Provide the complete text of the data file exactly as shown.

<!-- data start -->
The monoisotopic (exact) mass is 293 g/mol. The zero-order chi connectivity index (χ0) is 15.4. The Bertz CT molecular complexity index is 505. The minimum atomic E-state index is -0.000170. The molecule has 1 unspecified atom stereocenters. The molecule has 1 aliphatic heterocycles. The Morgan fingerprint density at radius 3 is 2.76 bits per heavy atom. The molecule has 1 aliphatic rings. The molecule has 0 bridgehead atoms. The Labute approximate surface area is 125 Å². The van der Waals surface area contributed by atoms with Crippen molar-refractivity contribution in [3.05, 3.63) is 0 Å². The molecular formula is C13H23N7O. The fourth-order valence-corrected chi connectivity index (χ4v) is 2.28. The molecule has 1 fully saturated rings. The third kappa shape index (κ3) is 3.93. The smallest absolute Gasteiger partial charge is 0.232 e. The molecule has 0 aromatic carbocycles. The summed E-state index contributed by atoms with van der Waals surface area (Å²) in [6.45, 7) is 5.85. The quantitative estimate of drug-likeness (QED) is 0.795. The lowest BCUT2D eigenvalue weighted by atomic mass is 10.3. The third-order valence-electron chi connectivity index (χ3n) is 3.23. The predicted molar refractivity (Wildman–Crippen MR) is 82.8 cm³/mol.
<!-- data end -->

The monoisotopic (exact) mass is 293 g/mol. The zero-order chi connectivity index (χ0) is 15.4. The Bertz CT molecular complexity index is 505. The minimum atomic E-state index is -0.000170. The molecule has 1 unspecified atom stereocenters. The molecule has 1 aliphatic heterocycles. The Morgan fingerprint density at radius 3 is 2.76 bits per heavy atom. The molecule has 1 aliphatic rings. The molecule has 0 bridgehead atoms. The Labute approximate surface area is 125 Å². The van der Waals surface area contributed by atoms with Crippen molar-refractivity contribution in [3.05, 3.63) is 0 Å². The molecular formula is C13H23N7O. The fourth-order valence-corrected chi connectivity index (χ4v) is 2.28. The molecule has 1 fully saturated rings. The third kappa shape index (κ3) is 3.93. The smallest absolute Gasteiger partial charge is 0.232 e. The molecule has 0 aromatic carbocycles. The summed E-state index contributed by atoms with van der Waals surface area (Å²) in [6.45, 7) is 5.85. The quantitative estimate of drug-likeness (QED) is 0.795. The lowest BCUT2D eigenvalue weighted by atomic mass is 10.3. The third-order valence-electron chi connectivity index (χ3n) is 3.23. The predicted molar refractivity (Wildman–Crippen MR) is 82.8 cm³/mol.